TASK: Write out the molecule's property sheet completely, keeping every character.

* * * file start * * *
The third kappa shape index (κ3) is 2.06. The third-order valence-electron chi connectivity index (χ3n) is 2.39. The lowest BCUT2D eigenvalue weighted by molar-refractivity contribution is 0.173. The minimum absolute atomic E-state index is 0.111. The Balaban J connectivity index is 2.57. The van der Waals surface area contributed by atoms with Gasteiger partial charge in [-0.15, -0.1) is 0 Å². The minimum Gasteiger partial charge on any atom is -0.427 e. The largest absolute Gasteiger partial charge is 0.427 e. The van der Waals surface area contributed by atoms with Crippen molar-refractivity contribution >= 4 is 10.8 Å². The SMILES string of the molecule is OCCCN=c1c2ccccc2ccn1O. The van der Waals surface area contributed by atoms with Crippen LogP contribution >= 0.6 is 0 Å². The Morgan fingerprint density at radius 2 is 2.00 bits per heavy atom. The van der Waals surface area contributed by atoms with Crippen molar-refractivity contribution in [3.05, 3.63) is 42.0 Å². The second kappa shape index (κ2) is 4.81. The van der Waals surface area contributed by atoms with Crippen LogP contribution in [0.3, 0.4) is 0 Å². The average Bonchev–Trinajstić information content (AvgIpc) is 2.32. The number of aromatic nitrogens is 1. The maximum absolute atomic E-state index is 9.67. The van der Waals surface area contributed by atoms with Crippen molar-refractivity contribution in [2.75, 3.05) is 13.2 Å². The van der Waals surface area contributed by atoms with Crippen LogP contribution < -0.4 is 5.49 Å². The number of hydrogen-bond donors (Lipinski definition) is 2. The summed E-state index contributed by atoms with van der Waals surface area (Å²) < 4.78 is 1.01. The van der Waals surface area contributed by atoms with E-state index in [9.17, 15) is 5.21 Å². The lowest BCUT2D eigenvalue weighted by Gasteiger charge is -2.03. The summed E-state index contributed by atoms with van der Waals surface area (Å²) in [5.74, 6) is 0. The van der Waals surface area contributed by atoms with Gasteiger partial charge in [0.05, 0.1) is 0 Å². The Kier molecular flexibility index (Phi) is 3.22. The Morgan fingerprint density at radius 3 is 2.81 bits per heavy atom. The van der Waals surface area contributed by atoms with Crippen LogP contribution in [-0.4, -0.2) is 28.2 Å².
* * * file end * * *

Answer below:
The third kappa shape index (κ3) is 2.06. The third-order valence-electron chi connectivity index (χ3n) is 2.39. The lowest BCUT2D eigenvalue weighted by molar-refractivity contribution is 0.173. The minimum absolute atomic E-state index is 0.111. The Balaban J connectivity index is 2.57. The van der Waals surface area contributed by atoms with Gasteiger partial charge in [-0.15, -0.1) is 0 Å². The minimum Gasteiger partial charge on any atom is -0.427 e. The largest absolute Gasteiger partial charge is 0.427 e. The van der Waals surface area contributed by atoms with Crippen molar-refractivity contribution >= 4 is 10.8 Å². The SMILES string of the molecule is OCCCN=c1c2ccccc2ccn1O. The van der Waals surface area contributed by atoms with Crippen LogP contribution >= 0.6 is 0 Å². The Morgan fingerprint density at radius 2 is 2.00 bits per heavy atom. The van der Waals surface area contributed by atoms with Crippen molar-refractivity contribution in [3.05, 3.63) is 42.0 Å². The second kappa shape index (κ2) is 4.81. The van der Waals surface area contributed by atoms with Crippen LogP contribution in [0.3, 0.4) is 0 Å². The average Bonchev–Trinajstić information content (AvgIpc) is 2.32. The number of aromatic nitrogens is 1. The maximum absolute atomic E-state index is 9.67. The van der Waals surface area contributed by atoms with Crippen molar-refractivity contribution in [2.75, 3.05) is 13.2 Å². The van der Waals surface area contributed by atoms with Crippen LogP contribution < -0.4 is 5.49 Å². The number of hydrogen-bond donors (Lipinski definition) is 2. The summed E-state index contributed by atoms with van der Waals surface area (Å²) < 4.78 is 1.01. The van der Waals surface area contributed by atoms with E-state index in [9.17, 15) is 5.21 Å². The lowest BCUT2D eigenvalue weighted by Gasteiger charge is -2.03. The summed E-state index contributed by atoms with van der Waals surface area (Å²) in [5.74, 6) is 0. The van der Waals surface area contributed by atoms with Gasteiger partial charge in [0.05, 0.1) is 0 Å². The Kier molecular flexibility index (Phi) is 3.22. The Morgan fingerprint density at radius 3 is 2.81 bits per heavy atom. The van der Waals surface area contributed by atoms with Crippen LogP contribution in [-0.4, -0.2) is 28.2 Å².